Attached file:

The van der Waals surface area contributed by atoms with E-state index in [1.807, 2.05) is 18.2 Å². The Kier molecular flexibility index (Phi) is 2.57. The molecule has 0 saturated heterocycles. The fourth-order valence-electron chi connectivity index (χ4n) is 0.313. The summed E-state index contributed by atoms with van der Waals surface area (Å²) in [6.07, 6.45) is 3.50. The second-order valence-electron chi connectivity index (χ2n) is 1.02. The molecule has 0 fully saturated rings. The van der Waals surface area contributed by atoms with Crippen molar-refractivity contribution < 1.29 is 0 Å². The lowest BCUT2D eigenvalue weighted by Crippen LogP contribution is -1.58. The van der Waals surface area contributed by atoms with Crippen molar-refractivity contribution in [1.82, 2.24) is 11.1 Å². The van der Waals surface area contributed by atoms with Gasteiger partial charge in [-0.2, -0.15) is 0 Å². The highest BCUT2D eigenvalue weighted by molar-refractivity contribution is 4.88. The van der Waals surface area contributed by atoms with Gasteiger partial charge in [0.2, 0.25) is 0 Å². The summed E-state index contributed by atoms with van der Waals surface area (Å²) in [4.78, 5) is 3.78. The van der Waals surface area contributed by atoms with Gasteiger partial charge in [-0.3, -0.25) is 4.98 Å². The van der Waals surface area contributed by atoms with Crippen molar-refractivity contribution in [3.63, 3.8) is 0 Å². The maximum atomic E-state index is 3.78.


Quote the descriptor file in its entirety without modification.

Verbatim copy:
The van der Waals surface area contributed by atoms with E-state index in [1.807, 2.05) is 18.2 Å². The Kier molecular flexibility index (Phi) is 2.57. The molecule has 0 saturated heterocycles. The fourth-order valence-electron chi connectivity index (χ4n) is 0.313. The summed E-state index contributed by atoms with van der Waals surface area (Å²) in [6.07, 6.45) is 3.50. The second-order valence-electron chi connectivity index (χ2n) is 1.02. The molecule has 0 fully saturated rings. The van der Waals surface area contributed by atoms with Crippen molar-refractivity contribution < 1.29 is 0 Å². The lowest BCUT2D eigenvalue weighted by Crippen LogP contribution is -1.58. The van der Waals surface area contributed by atoms with Crippen molar-refractivity contribution in [1.82, 2.24) is 11.1 Å². The van der Waals surface area contributed by atoms with Gasteiger partial charge in [-0.2, -0.15) is 0 Å². The highest BCUT2D eigenvalue weighted by molar-refractivity contribution is 4.88. The van der Waals surface area contributed by atoms with Gasteiger partial charge in [0.2, 0.25) is 0 Å². The summed E-state index contributed by atoms with van der Waals surface area (Å²) in [4.78, 5) is 3.78. The van der Waals surface area contributed by atoms with Gasteiger partial charge in [-0.3, -0.25) is 4.98 Å². The van der Waals surface area contributed by atoms with Crippen molar-refractivity contribution in [3.63, 3.8) is 0 Å². The maximum atomic E-state index is 3.78.